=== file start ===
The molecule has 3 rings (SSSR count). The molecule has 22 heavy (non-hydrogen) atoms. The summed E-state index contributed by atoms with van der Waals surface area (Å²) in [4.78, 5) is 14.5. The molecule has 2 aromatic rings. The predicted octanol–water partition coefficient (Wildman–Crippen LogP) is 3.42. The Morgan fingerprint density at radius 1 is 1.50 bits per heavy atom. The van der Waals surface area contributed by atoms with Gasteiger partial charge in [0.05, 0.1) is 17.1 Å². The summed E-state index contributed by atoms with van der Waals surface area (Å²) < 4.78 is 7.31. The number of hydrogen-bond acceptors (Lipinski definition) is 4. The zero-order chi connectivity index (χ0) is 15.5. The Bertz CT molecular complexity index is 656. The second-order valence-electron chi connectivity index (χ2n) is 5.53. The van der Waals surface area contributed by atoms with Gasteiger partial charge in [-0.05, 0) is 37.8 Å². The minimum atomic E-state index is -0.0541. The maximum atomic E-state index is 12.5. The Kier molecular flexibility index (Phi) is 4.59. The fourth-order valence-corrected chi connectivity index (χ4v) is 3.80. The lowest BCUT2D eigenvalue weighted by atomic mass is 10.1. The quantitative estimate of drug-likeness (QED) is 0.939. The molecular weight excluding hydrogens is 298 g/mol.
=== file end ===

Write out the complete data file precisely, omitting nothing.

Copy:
The molecule has 3 rings (SSSR count). The molecule has 22 heavy (non-hydrogen) atoms. The summed E-state index contributed by atoms with van der Waals surface area (Å²) in [4.78, 5) is 14.5. The molecule has 2 aromatic rings. The predicted octanol–water partition coefficient (Wildman–Crippen LogP) is 3.42. The Morgan fingerprint density at radius 1 is 1.50 bits per heavy atom. The van der Waals surface area contributed by atoms with Gasteiger partial charge in [0.05, 0.1) is 17.1 Å². The summed E-state index contributed by atoms with van der Waals surface area (Å²) < 4.78 is 7.31. The number of hydrogen-bond acceptors (Lipinski definition) is 4. The zero-order chi connectivity index (χ0) is 15.5. The Bertz CT molecular complexity index is 656. The second-order valence-electron chi connectivity index (χ2n) is 5.53. The van der Waals surface area contributed by atoms with Gasteiger partial charge in [-0.05, 0) is 37.8 Å². The minimum atomic E-state index is -0.0541. The maximum atomic E-state index is 12.5. The Kier molecular flexibility index (Phi) is 4.59. The fourth-order valence-corrected chi connectivity index (χ4v) is 3.80. The lowest BCUT2D eigenvalue weighted by atomic mass is 10.1. The quantitative estimate of drug-likeness (QED) is 0.939. The molecular weight excluding hydrogens is 298 g/mol.